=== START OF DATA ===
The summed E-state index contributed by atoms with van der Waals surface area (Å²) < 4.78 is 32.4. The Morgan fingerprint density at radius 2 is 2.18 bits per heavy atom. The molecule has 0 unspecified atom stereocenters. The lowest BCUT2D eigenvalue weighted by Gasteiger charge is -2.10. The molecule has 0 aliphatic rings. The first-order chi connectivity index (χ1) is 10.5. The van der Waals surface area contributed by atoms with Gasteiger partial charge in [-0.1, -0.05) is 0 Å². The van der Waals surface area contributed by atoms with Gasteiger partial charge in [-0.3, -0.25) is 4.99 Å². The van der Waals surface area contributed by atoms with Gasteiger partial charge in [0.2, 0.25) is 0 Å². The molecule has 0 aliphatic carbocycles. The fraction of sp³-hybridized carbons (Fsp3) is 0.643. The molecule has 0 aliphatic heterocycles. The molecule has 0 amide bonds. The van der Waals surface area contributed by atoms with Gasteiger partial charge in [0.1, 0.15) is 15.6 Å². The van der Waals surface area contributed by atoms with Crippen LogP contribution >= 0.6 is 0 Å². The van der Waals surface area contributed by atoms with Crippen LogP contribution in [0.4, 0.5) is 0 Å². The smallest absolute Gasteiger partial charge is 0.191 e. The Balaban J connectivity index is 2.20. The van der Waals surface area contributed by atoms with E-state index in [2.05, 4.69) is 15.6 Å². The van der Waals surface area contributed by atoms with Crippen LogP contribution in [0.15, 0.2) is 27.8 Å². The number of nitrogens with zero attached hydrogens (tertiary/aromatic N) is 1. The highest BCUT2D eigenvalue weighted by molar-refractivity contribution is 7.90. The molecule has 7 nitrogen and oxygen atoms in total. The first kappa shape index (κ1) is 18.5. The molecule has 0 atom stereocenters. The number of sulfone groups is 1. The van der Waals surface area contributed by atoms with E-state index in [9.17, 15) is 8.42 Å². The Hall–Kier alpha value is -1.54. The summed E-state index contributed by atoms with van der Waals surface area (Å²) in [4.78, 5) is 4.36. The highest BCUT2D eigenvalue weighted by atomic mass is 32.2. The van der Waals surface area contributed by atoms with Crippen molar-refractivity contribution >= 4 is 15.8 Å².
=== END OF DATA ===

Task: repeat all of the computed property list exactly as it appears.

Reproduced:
The summed E-state index contributed by atoms with van der Waals surface area (Å²) < 4.78 is 32.4. The Morgan fingerprint density at radius 2 is 2.18 bits per heavy atom. The molecule has 0 unspecified atom stereocenters. The lowest BCUT2D eigenvalue weighted by Gasteiger charge is -2.10. The molecule has 0 aliphatic rings. The first-order chi connectivity index (χ1) is 10.5. The van der Waals surface area contributed by atoms with Gasteiger partial charge in [-0.1, -0.05) is 0 Å². The van der Waals surface area contributed by atoms with Gasteiger partial charge in [-0.3, -0.25) is 4.99 Å². The van der Waals surface area contributed by atoms with Gasteiger partial charge in [0.2, 0.25) is 0 Å². The molecule has 0 aliphatic carbocycles. The fraction of sp³-hybridized carbons (Fsp3) is 0.643. The molecule has 0 aliphatic heterocycles. The molecule has 0 amide bonds. The van der Waals surface area contributed by atoms with Gasteiger partial charge in [0.1, 0.15) is 15.6 Å². The van der Waals surface area contributed by atoms with Crippen LogP contribution >= 0.6 is 0 Å². The van der Waals surface area contributed by atoms with Crippen LogP contribution in [0.4, 0.5) is 0 Å². The smallest absolute Gasteiger partial charge is 0.191 e. The Balaban J connectivity index is 2.20. The van der Waals surface area contributed by atoms with E-state index in [2.05, 4.69) is 15.6 Å². The van der Waals surface area contributed by atoms with Crippen LogP contribution in [0.15, 0.2) is 27.8 Å². The number of nitrogens with zero attached hydrogens (tertiary/aromatic N) is 1. The highest BCUT2D eigenvalue weighted by molar-refractivity contribution is 7.90. The molecule has 7 nitrogen and oxygen atoms in total. The first kappa shape index (κ1) is 18.5. The molecule has 0 atom stereocenters. The number of sulfone groups is 1. The van der Waals surface area contributed by atoms with E-state index in [9.17, 15) is 8.42 Å². The Hall–Kier alpha value is -1.54. The summed E-state index contributed by atoms with van der Waals surface area (Å²) in [4.78, 5) is 4.36. The highest BCUT2D eigenvalue weighted by atomic mass is 32.2. The van der Waals surface area contributed by atoms with Crippen molar-refractivity contribution >= 4 is 15.8 Å².